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Unlike the Queen, why isn't King Charles III wearing a crown on the new coins?

Photo credit: WPA Pool - Getty Images
Photo credit: WPA Pool - Getty Images

The Royal Mint has unveiled the first coins featuring the portrait of Britain's new sovereign, King Charles III, who took over following the death of Queen Elizabeth II on 8 September.

The 50p coin and the commemorative £5 coin both include an image of the King created by sculptor Martin Jennings. The monarch personally approved the effigy, and is understood to be pleased with the likeness.

Following centuries-old tradition, the new coins show the monarch facing left – the opposite way to his predecessor. But that wasn't the only difference that fans noticed between the new coins and the coins featuring Her Majesty that we're all so familiar with.

"Can anyone explain why Charles isn’t wearing a crown, whereas Queen always wore her's on coins?" one royal fan tweeted, as someone else asked: "Can anyone explain why Charles won’t be wearing a crown on coins/notes but the Queen always did?"

Why isn't King Charles III wearing a crown on the new coins?

As with previous British kings, and unlike the Queen, King Charles III wears no crown on the coins that feature his portrait. That's because it is tradition that only female monarchs wear a crown on their coins, and if you look back through the coins over the last several hundred years you'll see just that.

Queen Elizabeth II wore a crown on her coins, but her father King George VI didn't. Similarly, coins featuring Queen Victoria showed her wearing a crown whilst her predecessor, King William IV, wore no crown on his coins.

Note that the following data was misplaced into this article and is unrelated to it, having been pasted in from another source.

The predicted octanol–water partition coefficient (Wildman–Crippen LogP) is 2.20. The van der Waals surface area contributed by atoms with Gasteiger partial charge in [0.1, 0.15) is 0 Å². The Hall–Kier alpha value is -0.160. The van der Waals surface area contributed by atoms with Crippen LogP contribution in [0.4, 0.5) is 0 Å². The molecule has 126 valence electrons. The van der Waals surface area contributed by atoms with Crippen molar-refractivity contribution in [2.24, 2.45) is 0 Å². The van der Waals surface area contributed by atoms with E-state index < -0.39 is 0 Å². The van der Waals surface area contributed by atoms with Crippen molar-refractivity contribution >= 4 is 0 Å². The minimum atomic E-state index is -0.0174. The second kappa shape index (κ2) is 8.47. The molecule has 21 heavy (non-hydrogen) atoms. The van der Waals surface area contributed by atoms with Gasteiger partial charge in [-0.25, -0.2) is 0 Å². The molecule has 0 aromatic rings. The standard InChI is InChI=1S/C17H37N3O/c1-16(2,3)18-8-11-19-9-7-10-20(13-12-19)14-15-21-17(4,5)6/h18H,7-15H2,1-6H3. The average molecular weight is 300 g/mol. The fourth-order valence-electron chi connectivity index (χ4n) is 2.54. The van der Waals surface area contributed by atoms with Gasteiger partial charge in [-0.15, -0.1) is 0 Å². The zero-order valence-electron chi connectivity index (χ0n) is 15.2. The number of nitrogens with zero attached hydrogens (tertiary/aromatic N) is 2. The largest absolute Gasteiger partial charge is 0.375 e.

Photo credit: Jeff Gilbert - Shutterstock
Photo credit: Jeff Gilbert - Shutterstock

What is inscribed on the new King Charles III coins?

The full inscription surrounding the effigy reads "CHARLES III • D • G • REX • F • D • 5 POUNDS • 2022", shortened from Latin, which translates to "King Charles III, by the Grace of God, Defender of the Faith".

What's on the other side of the new King Charles III coins?

The reverse of the commemorative £5 coin shows two new portraits of the Queen, charting her journey from a young monarch to a long-standing head of state as well as the dates of her birth and death. On the 50p coin, the reverse is a copy of the design used on the 1953 coin created to commemorate the Queen's coronation.

When will the new King Charles III coins go into circulation?

The Royal Mint has confirmed that 50p coins featuring the new monarch's portrait will be sold to collectors from early next week – the coins will then be available for general use before the end of the year, distributed according to demand by banks, building societies and post offices. Coins featuring King Charles III will co-circulate with coins featuring the late Queen, so those 27 billion coins will still be accepted in shops.

From the start of 2023, coins from the 1p up to the £2, which we use in day-to-day life, will be minted carrying the same image of King Charles III. These coins will be sent out when needed to replace damaged and older coins and to cover any extra demand. According to Anne Jessopp, chief executive of The Royal Mint, coins generally last for 20 years, which is why coins of both monarchs will be in circulation together for many years to come.

"People should not worry if they have coins with the Queen on. We will keep those coins in circulation," Jessopp said.


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